China Will Give 110,000 Free Vaccine Doses to Bangladesh

A Chinese coronavirus vaccine will be made available to the Philippines easily. The nations of Latin America and the Caribbean will obtain $1 billion in loans to buy the drug. Bangladesh will get more than 100,000 doses free from a Chinese company.  

Never mind that most likely China is still months away from mass producing a vaccine that is safe for public use. The country is using the prospect of discovery of the drug in a charm offensive aimed at restoring broken relations and getting closer friends in regions that China considers important to its interests.

Take, for example, Indonesia, which has long been wary of Beijing. China’s leader, Xi Jinping, assured the nation’s president, Joko Widodo, in a call last week: “China takes seriously Indonesia’s concerns and needs in vaccine cooperation.”

Mr. Xi hailed the two countries’ cooperation on developing a vaccine as “a new bright spot” in relations, according to a statement from China’s Foreign Ministry. “Together, China and Indonesia will continue to stand in solidarity against Covid-19,” he promised.

As well as earlier shipments of masks and ventilators around the world, China's vaccine commitments help it project itself as a responsible actor as the US retreats from global leadership. Beijing 's efforts may also help it repel allegations that the ruling Communist Party should be kept responsible for its initial missteps when the coronavirus first appeared in Decembe in China

Establishing and supplying vaccines to developing countries will also be a strong indicator for China's emergence as a scientific pioneer in a new global post-pandemic order.

“People are very willing to take a Chinese vaccine,” said Ghazala Parveen, a senior official at the National Institute of Health in Pakistan, where two Chinese vaccine makers are conducting trials. “In fact, we are being asked by people to have the vaccine ready as soon as possible.”

China is leading the global search for a Covid-19 vaccine by several measurements. It has four candidates, more than any other country, in the final phase of clinical trials.

In late-stage trials, the United States has three vaccine candidates, with Pfizer suggesting it could apply for emergency approval as early as October and Moderna suggesting it is aiming to get a vaccine by the end of the year. AstraZeneca, a British-Swedish company that received U.S. government funding to develop its vaccine, paused its late-stage global trials this week because of a serious suspected adverse reaction in a participant.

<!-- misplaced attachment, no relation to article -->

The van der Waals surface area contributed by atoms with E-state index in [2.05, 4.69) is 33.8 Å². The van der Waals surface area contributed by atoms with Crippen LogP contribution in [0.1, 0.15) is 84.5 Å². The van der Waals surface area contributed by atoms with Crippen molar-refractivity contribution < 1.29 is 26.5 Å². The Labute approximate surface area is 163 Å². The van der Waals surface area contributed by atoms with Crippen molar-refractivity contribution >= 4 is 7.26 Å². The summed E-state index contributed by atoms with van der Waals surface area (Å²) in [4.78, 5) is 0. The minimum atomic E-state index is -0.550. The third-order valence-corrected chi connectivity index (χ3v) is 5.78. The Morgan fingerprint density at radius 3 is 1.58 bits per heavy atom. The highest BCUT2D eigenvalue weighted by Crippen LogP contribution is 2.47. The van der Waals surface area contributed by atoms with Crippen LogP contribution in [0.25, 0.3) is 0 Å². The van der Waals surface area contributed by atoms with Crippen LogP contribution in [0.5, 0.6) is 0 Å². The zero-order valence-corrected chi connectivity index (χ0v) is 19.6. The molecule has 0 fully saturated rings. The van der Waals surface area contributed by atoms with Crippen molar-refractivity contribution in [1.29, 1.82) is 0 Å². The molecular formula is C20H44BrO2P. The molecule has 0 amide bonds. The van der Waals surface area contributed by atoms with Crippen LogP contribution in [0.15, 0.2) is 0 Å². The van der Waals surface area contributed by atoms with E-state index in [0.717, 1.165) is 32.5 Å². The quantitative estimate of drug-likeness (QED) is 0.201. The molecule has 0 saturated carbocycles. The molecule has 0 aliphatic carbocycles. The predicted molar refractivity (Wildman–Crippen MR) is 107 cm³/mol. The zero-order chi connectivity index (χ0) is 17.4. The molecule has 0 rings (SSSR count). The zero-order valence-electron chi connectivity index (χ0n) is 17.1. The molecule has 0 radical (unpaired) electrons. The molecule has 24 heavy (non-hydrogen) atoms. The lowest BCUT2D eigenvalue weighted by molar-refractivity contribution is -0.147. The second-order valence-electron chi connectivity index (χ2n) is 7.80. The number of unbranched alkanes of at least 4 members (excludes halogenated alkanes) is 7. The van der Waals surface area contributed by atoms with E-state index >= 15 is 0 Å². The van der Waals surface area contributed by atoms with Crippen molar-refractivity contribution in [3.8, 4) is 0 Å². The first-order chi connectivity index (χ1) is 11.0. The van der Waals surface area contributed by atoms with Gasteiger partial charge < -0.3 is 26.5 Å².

China has approved at least two experimental vaccines under a program of emergency use, which began in July with soldiers and employees of state-owned companies and has gradually grown to include health care and aviation personnel. The vaccine manufacturers have developed factories that can deliver hundreds of thousands of doses.

Mr. Xi has announced that China will make vaccines produced domestically a global public good, although his government has given few specifics.

China's commitment to global health has long been regarded as an opportunity to develop its soft power.

“The government definitely would like to see that China is successful in producing a good vaccine and that many countries want it,” said Jennifer Huang Bouey, an epidemiologist and China expert at the RAND Corporation. “It’s beneficial for its diplomacy and changing the narrative on Covid.”

But Chinese vaccine companies that have gone abroad to perform clinical trials have created controversy among fears of being treated like guinea pigs to local residents. And with so much of the coronavirus still uncertain, the vaccines could only make it fail to the final stage of the trials.

Given the confusion, Beijing has trustfully advanced its prospective vaccines, using them to help smooth out frictions.

Premier Li Keqiang met with officials from Thailand, Laos, Cambodia and Vietnam last month to dampen criticism that China had led to a crippling drought in the nations of Southeast Asia. He also gave Chinese vaccinations — a well-received proposition.

In a speech during the same summit, Prime Minister Hun Sen of Cambodia, a staunch supporter of China, singled out Beijing for praise, saying he “would like to give a high appreciation of efforts of our friend China in producing a vaccine.”

In the Philippines, where China competes for power with the United States, in July, President Rodrigo Duterte told lawmakers he had made a plea to Mr. Xi for help with vaccinations. He also said that he will not challenge China about its South China Sea claims.